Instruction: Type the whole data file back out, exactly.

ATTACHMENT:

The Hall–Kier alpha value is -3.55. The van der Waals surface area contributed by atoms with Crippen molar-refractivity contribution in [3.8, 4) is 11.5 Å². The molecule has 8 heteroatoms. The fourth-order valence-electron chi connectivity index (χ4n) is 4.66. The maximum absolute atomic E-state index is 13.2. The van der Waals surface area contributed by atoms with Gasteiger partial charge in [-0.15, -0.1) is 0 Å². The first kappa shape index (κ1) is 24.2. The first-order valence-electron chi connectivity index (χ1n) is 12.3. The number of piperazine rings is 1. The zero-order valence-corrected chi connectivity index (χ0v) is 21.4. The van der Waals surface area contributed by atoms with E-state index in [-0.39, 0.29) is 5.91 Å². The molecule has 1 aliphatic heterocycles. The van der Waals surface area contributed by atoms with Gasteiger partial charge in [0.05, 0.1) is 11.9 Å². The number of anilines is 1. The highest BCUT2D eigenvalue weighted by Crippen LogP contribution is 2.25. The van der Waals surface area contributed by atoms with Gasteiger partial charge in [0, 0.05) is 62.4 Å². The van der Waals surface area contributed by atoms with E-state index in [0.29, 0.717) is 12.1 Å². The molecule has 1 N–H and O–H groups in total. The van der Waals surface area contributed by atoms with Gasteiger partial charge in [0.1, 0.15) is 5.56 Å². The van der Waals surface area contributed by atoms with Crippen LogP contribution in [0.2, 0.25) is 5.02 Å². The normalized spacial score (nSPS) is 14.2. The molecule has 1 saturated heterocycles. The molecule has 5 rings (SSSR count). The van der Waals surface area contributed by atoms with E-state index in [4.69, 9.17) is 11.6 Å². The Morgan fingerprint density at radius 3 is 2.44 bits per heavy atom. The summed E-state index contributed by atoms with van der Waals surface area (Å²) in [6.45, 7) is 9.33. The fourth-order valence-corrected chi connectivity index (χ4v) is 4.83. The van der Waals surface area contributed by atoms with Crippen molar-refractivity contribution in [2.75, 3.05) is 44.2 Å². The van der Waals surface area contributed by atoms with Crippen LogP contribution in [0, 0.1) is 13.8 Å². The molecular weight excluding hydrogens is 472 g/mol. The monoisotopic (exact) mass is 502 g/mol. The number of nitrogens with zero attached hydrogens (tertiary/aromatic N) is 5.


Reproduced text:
The Hall–Kier alpha value is -3.55. The van der Waals surface area contributed by atoms with Crippen molar-refractivity contribution in [3.8, 4) is 11.5 Å². The molecule has 8 heteroatoms. The fourth-order valence-electron chi connectivity index (χ4n) is 4.66. The maximum absolute atomic E-state index is 13.2. The van der Waals surface area contributed by atoms with Gasteiger partial charge in [-0.15, -0.1) is 0 Å². The first kappa shape index (κ1) is 24.2. The first-order valence-electron chi connectivity index (χ1n) is 12.3. The number of piperazine rings is 1. The zero-order valence-corrected chi connectivity index (χ0v) is 21.4. The van der Waals surface area contributed by atoms with E-state index in [-0.39, 0.29) is 5.91 Å². The molecule has 1 aliphatic heterocycles. The van der Waals surface area contributed by atoms with Gasteiger partial charge in [0.05, 0.1) is 11.9 Å². The number of anilines is 1. The highest BCUT2D eigenvalue weighted by Crippen LogP contribution is 2.25. The van der Waals surface area contributed by atoms with Gasteiger partial charge in [0, 0.05) is 62.4 Å². The van der Waals surface area contributed by atoms with E-state index in [0.29, 0.717) is 12.1 Å². The molecule has 1 N–H and O–H groups in total. The van der Waals surface area contributed by atoms with Gasteiger partial charge in [0.1, 0.15) is 5.56 Å². The van der Waals surface area contributed by atoms with Crippen LogP contribution in [0.2, 0.25) is 5.02 Å². The normalized spacial score (nSPS) is 14.2. The molecule has 1 saturated heterocycles. The molecule has 5 rings (SSSR count). The van der Waals surface area contributed by atoms with E-state index in [4.69, 9.17) is 11.6 Å². The Morgan fingerprint density at radius 3 is 2.44 bits per heavy atom. The summed E-state index contributed by atoms with van der Waals surface area (Å²) in [6.45, 7) is 9.33. The fourth-order valence-corrected chi connectivity index (χ4v) is 4.83. The van der Waals surface area contributed by atoms with Crippen molar-refractivity contribution in [2.75, 3.05) is 44.2 Å². The van der Waals surface area contributed by atoms with Crippen LogP contribution in [0, 0.1) is 13.8 Å². The molecular weight excluding hydrogens is 472 g/mol. The monoisotopic (exact) mass is 502 g/mol. The number of nitrogens with zero attached hydrogens (tertiary/aromatic N) is 5.